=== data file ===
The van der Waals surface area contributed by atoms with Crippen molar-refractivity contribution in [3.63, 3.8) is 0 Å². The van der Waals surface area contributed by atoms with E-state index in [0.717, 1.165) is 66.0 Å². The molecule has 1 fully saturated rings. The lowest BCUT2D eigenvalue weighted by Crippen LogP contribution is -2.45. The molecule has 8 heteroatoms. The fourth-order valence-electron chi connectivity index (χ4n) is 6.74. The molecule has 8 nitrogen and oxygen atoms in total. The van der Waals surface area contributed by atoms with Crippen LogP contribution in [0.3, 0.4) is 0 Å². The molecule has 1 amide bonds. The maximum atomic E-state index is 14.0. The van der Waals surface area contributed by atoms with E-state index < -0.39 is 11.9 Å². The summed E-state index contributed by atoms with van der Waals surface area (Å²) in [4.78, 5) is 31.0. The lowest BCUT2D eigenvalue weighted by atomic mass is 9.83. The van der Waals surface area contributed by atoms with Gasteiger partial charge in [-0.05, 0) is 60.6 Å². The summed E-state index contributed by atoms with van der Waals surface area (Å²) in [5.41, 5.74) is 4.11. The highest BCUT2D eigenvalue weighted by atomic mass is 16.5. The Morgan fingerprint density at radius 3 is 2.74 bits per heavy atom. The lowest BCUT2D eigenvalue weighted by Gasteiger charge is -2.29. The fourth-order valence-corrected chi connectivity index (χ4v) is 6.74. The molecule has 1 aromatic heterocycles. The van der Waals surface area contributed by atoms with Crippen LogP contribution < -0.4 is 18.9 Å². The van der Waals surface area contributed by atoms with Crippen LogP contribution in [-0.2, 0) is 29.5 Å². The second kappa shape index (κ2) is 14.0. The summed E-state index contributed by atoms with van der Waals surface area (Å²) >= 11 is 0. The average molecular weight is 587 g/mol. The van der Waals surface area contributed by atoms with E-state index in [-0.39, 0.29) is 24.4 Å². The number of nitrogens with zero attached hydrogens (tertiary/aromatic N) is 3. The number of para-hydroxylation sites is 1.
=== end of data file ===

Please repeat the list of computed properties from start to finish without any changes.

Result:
The van der Waals surface area contributed by atoms with Crippen molar-refractivity contribution in [3.63, 3.8) is 0 Å². The van der Waals surface area contributed by atoms with E-state index in [0.717, 1.165) is 66.0 Å². The molecule has 1 fully saturated rings. The lowest BCUT2D eigenvalue weighted by Crippen LogP contribution is -2.45. The molecule has 8 heteroatoms. The fourth-order valence-electron chi connectivity index (χ4n) is 6.74. The molecule has 8 nitrogen and oxygen atoms in total. The van der Waals surface area contributed by atoms with Crippen LogP contribution in [0.3, 0.4) is 0 Å². The molecule has 1 amide bonds. The maximum atomic E-state index is 14.0. The van der Waals surface area contributed by atoms with E-state index < -0.39 is 11.9 Å². The summed E-state index contributed by atoms with van der Waals surface area (Å²) in [4.78, 5) is 31.0. The lowest BCUT2D eigenvalue weighted by atomic mass is 9.83. The van der Waals surface area contributed by atoms with Gasteiger partial charge in [-0.05, 0) is 60.6 Å². The summed E-state index contributed by atoms with van der Waals surface area (Å²) in [5.41, 5.74) is 4.11. The highest BCUT2D eigenvalue weighted by atomic mass is 16.5. The Morgan fingerprint density at radius 3 is 2.74 bits per heavy atom. The lowest BCUT2D eigenvalue weighted by Gasteiger charge is -2.29. The fourth-order valence-corrected chi connectivity index (χ4v) is 6.74. The molecule has 1 aromatic heterocycles. The van der Waals surface area contributed by atoms with Crippen LogP contribution < -0.4 is 18.9 Å². The van der Waals surface area contributed by atoms with Crippen LogP contribution in [-0.2, 0) is 29.5 Å². The second kappa shape index (κ2) is 14.0. The summed E-state index contributed by atoms with van der Waals surface area (Å²) >= 11 is 0. The average molecular weight is 587 g/mol. The van der Waals surface area contributed by atoms with E-state index in [-0.39, 0.29) is 24.4 Å². The number of nitrogens with zero attached hydrogens (tertiary/aromatic N) is 3. The number of para-hydroxylation sites is 1.